Feb. 21, 2016

By John Heisler

The top-ranked University of Notre Dame men’s lacrosse team Saturday renewed one of its old rivalries left over from its BIG EAST Conference days, facing the 13th-rated Georgetown Hoyas.

But, for a change, the game was not played in either Washington, D.C., or South Bend.

The location? How about Atlanta (actually north of the city on the campus of Kennesaw State University)? And how did that happen?

Here’s how that major market suddenly has emerged in the lacrosse community:

— The Atlanta Blaze, an expansion outdoor pro team in Major League Lacrosse, plays its first season in Atlanta in 2016.

— The Georgia Swarm indoor pro box lacrosse team is playing its initial campaign in the National Lacrosse League (the franchise, previously based in Minnesota, is owned by Notre Dame graduate John Arlotta).

— Saturday’s glossy doubleheader featured the top three college teams in the country (the top-rated Irish, followed by second-ranked Denver defeating third-rated Duke 14-12 in the second game), along with the Hoyas. There are plenty of NCAA Championship Weekend brackets lacking that firepower.

— In both 2016 and 2017, the power-packed Atlantic Coast Conference will bring its men’s lacrosse postseason tournament to Kennesaw State–with the Irish and Blue Devils both planning for that event.

Looking for another Atlanta/Irish connection? On the sidelines Saturday was Wes Pritchett, former Irish football star linebacker from the 1988 championship squad (and an Atlanta product and current resident).

With all that as a backdrop on an overcast, 59-degree day, Irish head coach Kevin Corrigan sent his squad out to do battle for the first time in 2016.

“We talk a lot about all the little things, like communicating on ground balls and making slides defensively. But, how do we prepare mentally? Do we exercise poise in everything we do? The maturity of a team matters,” he said.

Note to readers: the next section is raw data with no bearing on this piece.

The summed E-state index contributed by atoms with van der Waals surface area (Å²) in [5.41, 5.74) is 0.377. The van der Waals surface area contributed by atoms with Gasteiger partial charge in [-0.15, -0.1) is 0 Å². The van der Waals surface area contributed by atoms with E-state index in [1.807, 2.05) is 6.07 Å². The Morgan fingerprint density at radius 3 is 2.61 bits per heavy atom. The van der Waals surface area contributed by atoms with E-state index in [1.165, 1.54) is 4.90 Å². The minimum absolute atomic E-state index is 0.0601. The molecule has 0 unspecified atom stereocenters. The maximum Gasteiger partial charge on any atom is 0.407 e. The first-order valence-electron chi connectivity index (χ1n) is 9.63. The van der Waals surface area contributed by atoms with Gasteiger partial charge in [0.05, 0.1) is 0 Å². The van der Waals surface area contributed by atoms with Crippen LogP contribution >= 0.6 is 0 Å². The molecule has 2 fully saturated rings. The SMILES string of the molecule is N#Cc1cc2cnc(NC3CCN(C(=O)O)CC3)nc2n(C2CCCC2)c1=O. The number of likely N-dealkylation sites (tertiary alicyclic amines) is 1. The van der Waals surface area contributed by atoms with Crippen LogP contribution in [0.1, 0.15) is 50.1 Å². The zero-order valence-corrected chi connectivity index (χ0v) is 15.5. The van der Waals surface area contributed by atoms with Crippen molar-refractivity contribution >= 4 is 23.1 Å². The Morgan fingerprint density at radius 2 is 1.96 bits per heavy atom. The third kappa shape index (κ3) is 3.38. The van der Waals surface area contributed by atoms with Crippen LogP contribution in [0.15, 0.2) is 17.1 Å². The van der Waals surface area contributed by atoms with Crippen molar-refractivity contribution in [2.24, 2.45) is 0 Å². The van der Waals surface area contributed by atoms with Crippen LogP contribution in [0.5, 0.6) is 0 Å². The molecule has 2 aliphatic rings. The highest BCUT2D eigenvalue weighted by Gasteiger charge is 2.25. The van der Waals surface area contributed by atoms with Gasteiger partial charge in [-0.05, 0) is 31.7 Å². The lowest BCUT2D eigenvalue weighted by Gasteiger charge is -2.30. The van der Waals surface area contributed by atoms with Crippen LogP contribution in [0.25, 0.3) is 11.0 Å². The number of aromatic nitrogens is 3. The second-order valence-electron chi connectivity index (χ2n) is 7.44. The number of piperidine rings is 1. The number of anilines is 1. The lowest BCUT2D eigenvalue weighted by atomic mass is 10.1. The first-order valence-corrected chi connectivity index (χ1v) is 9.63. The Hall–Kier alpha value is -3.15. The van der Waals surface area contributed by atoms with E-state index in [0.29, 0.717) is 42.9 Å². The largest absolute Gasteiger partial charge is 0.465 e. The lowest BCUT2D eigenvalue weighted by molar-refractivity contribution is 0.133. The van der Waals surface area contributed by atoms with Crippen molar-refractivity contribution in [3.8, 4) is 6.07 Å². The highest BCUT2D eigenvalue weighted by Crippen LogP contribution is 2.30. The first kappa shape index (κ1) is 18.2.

“Emotions are a big part of today’s game. This is a big opportunity for Georgetown and they’re going to come out flying. We have to match that in terms of intensity and enthusiasm and with poise of our own.

“You know what you want. You have to use control in the way you go and do it.”

The Irish did indeed suffer a few early jitters, turning the ball over three times in the opening minutes and prompting Corrigan to call a timeout just more than five minutes in to make a few points.

It proved to be the Irish defense, and particularly junior goalie Shane Doss, that set the tone in the opening period. Doss pitched a shutout in the first 15 minutes, making six of his 14 saves in the quarter (on 10 shots by the Hoyas).

Meanwhile, the Notre Dame offense played its way through those early miscues–and it also didn’t hurt to have a 6-4 All-America midfielder with a rocket for a shot. Junior Sergio Perkovic opened the scoring on a nifty, long entry pass from defender Garrett Epple. Sophomore Mikey Wynne made it 2-0 at the 4:23 mark–and 10 seconds later off the faceoff sophomore long-stick middie John Sexton notched his first career goal.

With captain and All-America attackman Matt Kavanagh drawing consistent double teams around the cage, he resorted to playing from behind the goal and found Perkovic open with a minute remaining in the first quarter. That made it 4-0 to end period number one.

“The first couple of shots, the defense made it easy for me and that just builds up the confidence to start and allows me to make some harder saves as the game goes on,” noted Doss. “The defensive middies really helped me starting the game out there.”

Kavanagh wheeled around the goal and took a feed from senior middie Cole Riccardi to push the margin to 5-1 at 10:53 of the second, senior middie Trevor Brosco made it 6-2 (on a Brendan Collins assist), then Wynne’s unassisted tally at 7:31 made it 7-2–the largest lead of the afternoon for Notre Dame.

“We try to get off to hot starts,” said Perkovic. “We had some unsettled situations on the offensive end, and that got them back on their heels.”

After Georgetown made it interesting by notching the opening two scores of the second half (to cut the lead to 7-5), freshman Ryder Garnsey and Perkovic helped end the drama with goals within a 52-second span. The Irish closed out the 12-7 triumph by accounting for three of the last four goals–a fourth by Perkovic (the only man-advantage score of the day by either team), one by freshman defender Hugh Crance, plus Wynne’s third marker.